For a bigger scale the Polish started to travel to China no sooner than at the end of the 90s but because of the massacre in Beijing they still looked at China suspiciously. Our new allies, the Americans, approached China already in the 70s in order to weaken the Cold War enemy – the USSR. Nixon’s visit behind the Great Wall was a blow for the Soviet policy of isolation applied to China and in a way it contributed to the fall of the Soviet country.
At the end of famous ‘God’s playground’ from 1981 Norman Davies reminds that one of the authors of American pragmatism when it comes to China was Zbigniew Brzeziński and that it can be ‘put down – at least partially – to his Polish upbringing.’
Professor Dudek and Pyffel underline that the role of China is growing which should find its reflection in the Polish foreign policy. But can such rapprochement be made without deep knowledge about our potential partner? This is why it is the best idea to start from the Decalogue ‘What China Is and Is Not’ presented in the book ‘Geostrategic Traid. Living with China, Europe and Russia’ (2001) by Zbigniew Brzeziński. It is written from the American perspective but – as the American ally – we can accept similar optics.
1. China is neither an enemy nor a strategic partner of the US, although it is hostile towards what it perceives to be an American ‘hegemony’.
2. China is not going to become a global power, although it is a regional power, capable of ensuring its interests.
3. China does not constitute a direct threat to the US.
4. China does not constitute a global ideological challenge for the US.
5. In its region China is not a destabilizing force and on the international stage it behaves relatively responsibly.
6. In the political sphere China is neither totalitarian nor democratic but is an oligarchic- bureaucratic dictatorship.
7. In places such as Tibet and Xinjiang China does not fulfill the universal standards of human rights and tolerance towards the minorities.
8. In an economic sphere China is developing in the desired direction.
9. China will not avoid serious internal political tensions as commercial Communism is an oxymoron.
10. China does not have clear vision of either its political evolution or its international role.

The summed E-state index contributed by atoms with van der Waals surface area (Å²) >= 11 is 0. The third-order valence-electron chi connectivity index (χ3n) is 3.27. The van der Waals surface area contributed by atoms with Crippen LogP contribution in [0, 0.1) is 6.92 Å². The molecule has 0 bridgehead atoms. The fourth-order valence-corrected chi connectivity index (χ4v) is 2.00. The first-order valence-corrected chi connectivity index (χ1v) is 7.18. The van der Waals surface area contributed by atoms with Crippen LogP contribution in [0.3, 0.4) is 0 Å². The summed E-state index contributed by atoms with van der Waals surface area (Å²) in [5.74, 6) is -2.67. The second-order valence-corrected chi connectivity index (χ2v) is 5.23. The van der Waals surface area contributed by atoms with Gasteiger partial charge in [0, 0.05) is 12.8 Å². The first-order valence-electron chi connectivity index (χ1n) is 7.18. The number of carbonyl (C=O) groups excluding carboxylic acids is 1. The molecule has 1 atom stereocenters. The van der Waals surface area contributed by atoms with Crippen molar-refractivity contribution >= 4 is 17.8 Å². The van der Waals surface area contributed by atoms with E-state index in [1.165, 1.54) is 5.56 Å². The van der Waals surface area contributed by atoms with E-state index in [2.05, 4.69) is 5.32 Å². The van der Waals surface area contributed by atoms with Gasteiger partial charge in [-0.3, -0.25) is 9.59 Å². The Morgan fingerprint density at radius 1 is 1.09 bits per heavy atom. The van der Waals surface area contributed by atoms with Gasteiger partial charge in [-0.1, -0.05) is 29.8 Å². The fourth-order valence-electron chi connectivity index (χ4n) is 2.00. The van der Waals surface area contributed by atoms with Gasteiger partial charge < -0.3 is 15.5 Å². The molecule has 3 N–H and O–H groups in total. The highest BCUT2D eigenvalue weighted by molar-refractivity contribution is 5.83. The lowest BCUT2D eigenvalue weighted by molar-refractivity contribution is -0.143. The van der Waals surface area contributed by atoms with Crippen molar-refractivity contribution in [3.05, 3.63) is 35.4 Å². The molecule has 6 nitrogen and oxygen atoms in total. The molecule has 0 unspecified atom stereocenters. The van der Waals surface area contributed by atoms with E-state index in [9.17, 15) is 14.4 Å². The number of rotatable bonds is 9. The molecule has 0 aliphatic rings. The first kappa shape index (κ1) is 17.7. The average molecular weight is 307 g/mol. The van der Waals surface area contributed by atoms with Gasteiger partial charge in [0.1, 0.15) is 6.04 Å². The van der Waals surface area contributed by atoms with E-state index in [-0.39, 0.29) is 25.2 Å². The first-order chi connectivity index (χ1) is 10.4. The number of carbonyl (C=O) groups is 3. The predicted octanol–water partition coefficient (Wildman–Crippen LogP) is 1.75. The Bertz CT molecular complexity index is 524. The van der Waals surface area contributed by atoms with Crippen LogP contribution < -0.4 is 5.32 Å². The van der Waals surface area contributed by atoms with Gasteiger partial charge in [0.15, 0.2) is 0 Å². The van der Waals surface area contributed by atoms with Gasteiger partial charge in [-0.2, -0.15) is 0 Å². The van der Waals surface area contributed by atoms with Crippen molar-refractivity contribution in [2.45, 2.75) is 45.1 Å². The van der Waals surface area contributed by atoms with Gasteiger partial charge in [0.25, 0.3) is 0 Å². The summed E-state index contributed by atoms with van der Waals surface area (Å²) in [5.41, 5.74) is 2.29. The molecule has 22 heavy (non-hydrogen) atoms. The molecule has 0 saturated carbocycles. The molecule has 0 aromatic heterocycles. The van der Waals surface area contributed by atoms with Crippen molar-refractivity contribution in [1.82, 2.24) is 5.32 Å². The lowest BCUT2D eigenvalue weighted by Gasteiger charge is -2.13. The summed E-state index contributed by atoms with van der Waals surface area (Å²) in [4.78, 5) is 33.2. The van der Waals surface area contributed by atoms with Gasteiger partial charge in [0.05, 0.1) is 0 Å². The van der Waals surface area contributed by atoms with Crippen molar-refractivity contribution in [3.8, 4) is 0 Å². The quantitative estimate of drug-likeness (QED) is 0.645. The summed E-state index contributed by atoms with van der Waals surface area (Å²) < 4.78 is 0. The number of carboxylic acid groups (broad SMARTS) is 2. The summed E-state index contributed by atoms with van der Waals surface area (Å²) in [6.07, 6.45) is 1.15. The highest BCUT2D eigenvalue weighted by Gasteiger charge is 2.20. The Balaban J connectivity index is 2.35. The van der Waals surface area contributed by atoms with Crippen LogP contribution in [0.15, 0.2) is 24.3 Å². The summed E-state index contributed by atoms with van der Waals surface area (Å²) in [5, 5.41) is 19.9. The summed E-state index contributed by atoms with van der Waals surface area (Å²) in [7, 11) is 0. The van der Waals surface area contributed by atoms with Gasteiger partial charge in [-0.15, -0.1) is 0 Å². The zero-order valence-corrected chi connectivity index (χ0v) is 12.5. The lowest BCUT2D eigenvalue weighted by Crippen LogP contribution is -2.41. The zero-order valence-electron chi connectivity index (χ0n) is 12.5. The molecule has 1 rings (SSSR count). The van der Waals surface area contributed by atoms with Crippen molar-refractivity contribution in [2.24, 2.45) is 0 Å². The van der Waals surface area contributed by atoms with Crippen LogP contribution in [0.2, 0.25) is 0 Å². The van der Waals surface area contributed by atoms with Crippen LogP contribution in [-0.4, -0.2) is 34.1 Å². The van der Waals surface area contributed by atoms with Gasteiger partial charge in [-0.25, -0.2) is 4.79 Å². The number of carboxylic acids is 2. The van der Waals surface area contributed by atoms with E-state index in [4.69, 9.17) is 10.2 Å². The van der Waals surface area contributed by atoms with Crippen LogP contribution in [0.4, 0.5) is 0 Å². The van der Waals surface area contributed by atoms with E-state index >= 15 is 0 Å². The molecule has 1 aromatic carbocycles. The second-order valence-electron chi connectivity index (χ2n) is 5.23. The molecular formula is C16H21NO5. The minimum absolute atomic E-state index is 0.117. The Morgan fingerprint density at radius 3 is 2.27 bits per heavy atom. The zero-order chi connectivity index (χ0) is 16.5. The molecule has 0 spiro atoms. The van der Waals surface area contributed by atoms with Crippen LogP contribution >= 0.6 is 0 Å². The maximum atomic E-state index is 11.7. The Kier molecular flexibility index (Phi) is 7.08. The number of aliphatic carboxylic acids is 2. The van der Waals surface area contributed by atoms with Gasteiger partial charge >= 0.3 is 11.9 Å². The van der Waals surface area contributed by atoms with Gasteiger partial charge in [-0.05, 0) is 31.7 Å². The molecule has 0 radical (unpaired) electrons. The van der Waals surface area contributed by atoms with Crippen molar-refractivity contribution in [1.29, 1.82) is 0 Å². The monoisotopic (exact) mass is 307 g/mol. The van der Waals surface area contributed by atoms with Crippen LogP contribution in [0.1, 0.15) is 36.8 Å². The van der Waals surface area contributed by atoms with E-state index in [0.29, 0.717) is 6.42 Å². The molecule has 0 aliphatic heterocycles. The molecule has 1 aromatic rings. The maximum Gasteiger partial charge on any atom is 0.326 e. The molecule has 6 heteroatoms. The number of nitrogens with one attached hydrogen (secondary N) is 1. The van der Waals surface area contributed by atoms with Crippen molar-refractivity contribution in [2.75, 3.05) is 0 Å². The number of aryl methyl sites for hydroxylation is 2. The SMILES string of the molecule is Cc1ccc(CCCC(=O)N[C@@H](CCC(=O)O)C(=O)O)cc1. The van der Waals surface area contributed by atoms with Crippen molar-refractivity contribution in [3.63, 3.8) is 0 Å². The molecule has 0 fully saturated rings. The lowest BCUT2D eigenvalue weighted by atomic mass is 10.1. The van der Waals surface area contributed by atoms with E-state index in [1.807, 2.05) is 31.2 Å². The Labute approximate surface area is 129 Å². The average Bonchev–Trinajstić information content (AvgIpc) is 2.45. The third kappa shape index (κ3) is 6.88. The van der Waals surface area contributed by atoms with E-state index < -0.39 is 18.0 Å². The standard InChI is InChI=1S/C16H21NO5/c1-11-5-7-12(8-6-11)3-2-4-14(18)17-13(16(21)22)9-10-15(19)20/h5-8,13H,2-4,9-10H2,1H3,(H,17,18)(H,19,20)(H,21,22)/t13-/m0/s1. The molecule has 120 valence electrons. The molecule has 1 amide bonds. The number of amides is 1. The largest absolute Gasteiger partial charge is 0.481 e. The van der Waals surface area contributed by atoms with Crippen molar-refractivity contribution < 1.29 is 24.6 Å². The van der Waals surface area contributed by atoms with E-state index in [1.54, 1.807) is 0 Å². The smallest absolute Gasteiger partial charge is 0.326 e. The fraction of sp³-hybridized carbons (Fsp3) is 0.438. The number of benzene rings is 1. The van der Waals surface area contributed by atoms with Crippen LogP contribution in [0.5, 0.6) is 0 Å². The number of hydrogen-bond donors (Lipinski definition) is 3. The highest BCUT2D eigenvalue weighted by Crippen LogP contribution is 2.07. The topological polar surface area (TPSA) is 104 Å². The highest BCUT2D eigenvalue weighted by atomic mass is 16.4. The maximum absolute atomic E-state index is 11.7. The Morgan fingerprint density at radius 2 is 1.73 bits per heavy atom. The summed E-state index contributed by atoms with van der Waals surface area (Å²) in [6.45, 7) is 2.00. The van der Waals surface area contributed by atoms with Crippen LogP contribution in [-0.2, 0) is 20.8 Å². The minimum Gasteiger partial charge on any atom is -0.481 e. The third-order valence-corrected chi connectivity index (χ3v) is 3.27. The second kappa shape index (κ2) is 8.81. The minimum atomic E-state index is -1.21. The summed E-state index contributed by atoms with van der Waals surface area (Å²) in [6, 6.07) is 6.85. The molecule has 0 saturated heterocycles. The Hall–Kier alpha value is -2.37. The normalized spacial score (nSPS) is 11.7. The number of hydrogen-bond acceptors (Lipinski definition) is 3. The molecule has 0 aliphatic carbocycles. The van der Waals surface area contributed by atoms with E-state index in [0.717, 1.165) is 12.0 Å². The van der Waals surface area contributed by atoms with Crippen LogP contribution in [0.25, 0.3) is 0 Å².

After this enumeration it is clear that present relations between Poland and China – or wider: the West and China, are a combination of complex political and economic tendencies.
To sum up, for the West and for Poland China is a difficult partner. Partnership created in hope for stopping world-wide march of the Communism. Then it was widened in hope for economic benefits and stimulating – through the economic development – positive changes in China. As the liberal doctrines claim, the development of the welfare has to cause political claims.
Indeed: to some extent Western investments, which helped to develop Chinese economy at the end of the 90s, cause that China is still “evolving in the positive direction’.
No mistake can be made though. It was this positive from the Western perspective direction which transformed totalitarian autarky from the times of Mao Zedong into today’s ‘oligarchic- bureaucratic dictatorship’, the definition of which still causes a confusion in terms of terminology in the West, embodied for example by constant repetition of the question ‘is China a Communist country?’.
Even though Chinese state gave up the control over many spheres of life of its citizens (this is why Brzeziński does not want to use the word ‘totalitarian’), in case of a political sphere it still uses ‘Communist’ praxiology. For this reason the relations between Poland and China will never reach the level of mutual understanding and trust that Poland has with South Korea or Japan. In such a situation can we talk about strategic partnership at all?
A catalogue of problems
Not to be groundless, I decided to present outline of the most important problems influencing mutual relations. In reference to the articles of professor Dudek and Radosław Pyffel I would like the discussion to continue. I hope that the division below will make it easier.
Defensive alliance against Russia. There are no rational reasons to believe that China would stand on Polish side in case of our potential conflict with Russia. Some come to such a conclusion on the basis of China’s stand in the year 1956 when the president of a Permanent Committee in the Chinese ‘parliament’ Liu Shaqoi dissuaded Nikita Khrushchev, concerned by Władysław Gomułka’s coming to power, from the plans of the armed intervention in the People’s Republic of Poland. This position did not come however from a particular affection for Poland but from a wider calculation. The fact that half a century ago Polish issue came in Moscow against new Chinese political assertivness, was a sheer coincidence.